Staff blog: A personal...

Small chair and tree inside a big book; a metaphor for the anxiety tool in this blog.

By our Comms Assistant, Ed Peston

All of us have difficult periods in our lives, and looking back at some bad times that I’ve had, it sometimes feels like they are a precondition for things to subsequently move forward in a new positive way. I had a recent example of this which I thought I would relay, hoping it might potentially help anyone going through a troublesome phase to not give up hope.

I recently had a bad flare up of an autoimmune condition, and was put on steroids to try to combat the symptoms.  Prior to this I had been going through a stressful time, and maybe this contributed to the flare up.   But the steroids themselves had problematic side effects in terms of making me much more anxious and agitated, such that I could barely function at all. I was due to stay on the tablets for 8 weeks and wondered how I would get through this period feeling this way.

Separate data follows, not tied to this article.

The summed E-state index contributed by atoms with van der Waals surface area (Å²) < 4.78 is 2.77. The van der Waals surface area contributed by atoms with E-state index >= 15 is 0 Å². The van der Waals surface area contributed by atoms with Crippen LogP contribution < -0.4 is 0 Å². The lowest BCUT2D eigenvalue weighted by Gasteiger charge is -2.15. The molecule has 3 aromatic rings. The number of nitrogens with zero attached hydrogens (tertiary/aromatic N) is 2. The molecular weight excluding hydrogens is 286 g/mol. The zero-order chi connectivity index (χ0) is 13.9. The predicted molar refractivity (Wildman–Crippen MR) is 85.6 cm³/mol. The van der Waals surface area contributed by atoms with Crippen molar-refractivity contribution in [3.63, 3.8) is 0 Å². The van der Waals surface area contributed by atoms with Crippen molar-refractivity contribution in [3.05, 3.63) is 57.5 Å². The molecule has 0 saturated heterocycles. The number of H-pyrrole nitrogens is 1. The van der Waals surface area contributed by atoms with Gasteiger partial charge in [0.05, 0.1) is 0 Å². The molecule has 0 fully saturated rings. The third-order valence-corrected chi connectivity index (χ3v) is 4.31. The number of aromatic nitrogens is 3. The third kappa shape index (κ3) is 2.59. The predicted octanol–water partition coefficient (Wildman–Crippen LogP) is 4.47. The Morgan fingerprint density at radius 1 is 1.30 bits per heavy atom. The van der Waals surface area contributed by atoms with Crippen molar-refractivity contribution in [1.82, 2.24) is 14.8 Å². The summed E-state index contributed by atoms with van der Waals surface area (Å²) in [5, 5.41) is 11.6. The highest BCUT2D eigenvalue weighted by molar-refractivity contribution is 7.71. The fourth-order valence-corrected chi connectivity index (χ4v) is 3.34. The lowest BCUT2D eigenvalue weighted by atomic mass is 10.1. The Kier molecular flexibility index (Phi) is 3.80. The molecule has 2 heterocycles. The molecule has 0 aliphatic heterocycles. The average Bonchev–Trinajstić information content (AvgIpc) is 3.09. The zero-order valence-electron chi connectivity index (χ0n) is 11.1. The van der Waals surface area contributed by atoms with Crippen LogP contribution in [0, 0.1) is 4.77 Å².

One of my main ways of dealing with stress ordinarily is reading, but my mind was racing so much that this was impossible. I would pick up a book, but all I could read was a single sentence before my chaotic thoughts took over.

But suddenly, maybe out of desperation, I tried reading very slowly, and most importantly, reading out loud. And there was something about engaging with the book very slowly with my voice that calmed my mind, my thoughts and my body.

As children, we tend to initially learn to read out loud, and maybe this experience took me back to earlier, calmer times when I would do just that.  Anyway, adopting this reading out loud approach gave me relief from the anxiety, and I was able to turn to this strategy every time the steroid side effects got too much.

Now I am well, and off the steroids, and I have a new strategy that I can use when I am overly anxious for any reason.  Sometimes, something bad can lead to something good.  Hoping your difficult experiences can do the same.

Ed is author of our weekly Barnet Voice for Mental Health newsletter. Download back issues or sign up for future issues.

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